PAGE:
Pan and Pan, a Mexican bakery and restaurant, opened in late 2009 in the vacant Popeye's building in the parking lot of Woodman's East, 3737 Milwaukee St. (608-285-5232). It started with bakery only and recently added a small menu of taquería basics.
The decor remains unchanged from Popeye's - the exterior still sports bright yellow stucco, and the interior Formica booths. But behind the counter you can see the loaves and buns being made, and handwritten signs announce the rest of the offerings: tacos ($2), tortas ($5), burritos ($5.50) and quesadillas ($4), with pork, beef, tongue or chorizo as fillings.
The bakery items are stacked on metal racks in the entrance area. Choose from a variety of pan dulces, still warm from the oven. A chocolate concha - a round, not very sweet bun topped with a swirling pattern of sugar, cinnamon and cocoa powder - looks beautiful and works for breakfast or dinner. Other buns are filled with a tart lemon filling and a slightly sweetened custard.
One big difference between Mexican pastries and those usually found in bakeries in areas of the upper Midwest that have a strong German and Scandinavian heritage is that they're not very sweet - more like bread than the rich, buttery batters that make Danish and kringle.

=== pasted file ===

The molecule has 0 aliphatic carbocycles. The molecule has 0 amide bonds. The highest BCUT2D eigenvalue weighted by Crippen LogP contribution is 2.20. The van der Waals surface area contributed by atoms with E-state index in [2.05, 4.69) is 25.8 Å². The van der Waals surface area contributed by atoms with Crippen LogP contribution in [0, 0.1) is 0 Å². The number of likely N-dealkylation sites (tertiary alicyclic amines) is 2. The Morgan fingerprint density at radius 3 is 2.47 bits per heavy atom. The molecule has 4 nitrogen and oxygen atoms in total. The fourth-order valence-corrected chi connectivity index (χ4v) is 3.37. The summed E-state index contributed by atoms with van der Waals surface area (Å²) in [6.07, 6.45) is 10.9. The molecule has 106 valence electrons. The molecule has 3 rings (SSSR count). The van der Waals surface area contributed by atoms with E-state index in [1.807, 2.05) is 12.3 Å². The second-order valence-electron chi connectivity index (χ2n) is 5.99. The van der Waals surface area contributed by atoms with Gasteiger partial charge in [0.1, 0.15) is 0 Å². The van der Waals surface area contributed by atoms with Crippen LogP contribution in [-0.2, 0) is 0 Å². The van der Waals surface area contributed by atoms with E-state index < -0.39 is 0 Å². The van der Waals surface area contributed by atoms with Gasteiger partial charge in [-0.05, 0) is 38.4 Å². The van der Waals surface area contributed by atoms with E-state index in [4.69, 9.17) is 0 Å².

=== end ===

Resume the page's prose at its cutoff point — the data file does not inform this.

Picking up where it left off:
Other breads are also baked here. I picked up a couple of fluffy telera loaves, still warm from the oven, for 70 cents each; pan dulce cost $1.
Speaking of sweet breakfast dough, starting this week Monty's Blue Plate Diner is making its own homemade doughnuts. Sour cream cake doughnuts and a puffier glazed doughnut are on the menu every day, 85 cents each, a dozen for $9.50. It all seems wholesome and right - a cup of coffee, a doughnut for dunking and the newspaper to read as you perch on a stool at the counter of a diner.
Brickhouse BBQ has finally opened its doors at 408 W. Gorham St. The restaurant is no tiny barbecue joint, but an expansive celebration of meat. The renovated building has three bars, event space, a third-floor banquet hall and, when the weather gets warmer, a rooftop dining area. The executive chef is Mark Walters, who served the same function at Brickhouse's sister restaurant, Samba Brazilian Grill; the pastry chef is Emily Smith. The only locally sourced meat named on the menu is Jordandal Farms ham. Other entrees include pulled pork, ribs, chicken, sausage and catfish. Most are also available in sandwiches; vegetarians have a grilled portabella mushroom sandwich and a couple of salads.
While getting Brickhouse off the ground took longer than anticipated (the opening was originally slated for fall of '09), the results just from a physical standpoint are an impressive addition to campus-area dining.
Both Brickhouse and Samba are owned by Jongyean and Hyungirl Lee, who also own the Church Key, Riley's Wines and Badger Liquor. That experience shows in the extensive beer list. Forty craft beers are expected to be on tap, with an emphasis on Wisconsin breweries but also featuring Dogfish Head, Goose Island and more. Also on hand are "small-batch bourbon and rye."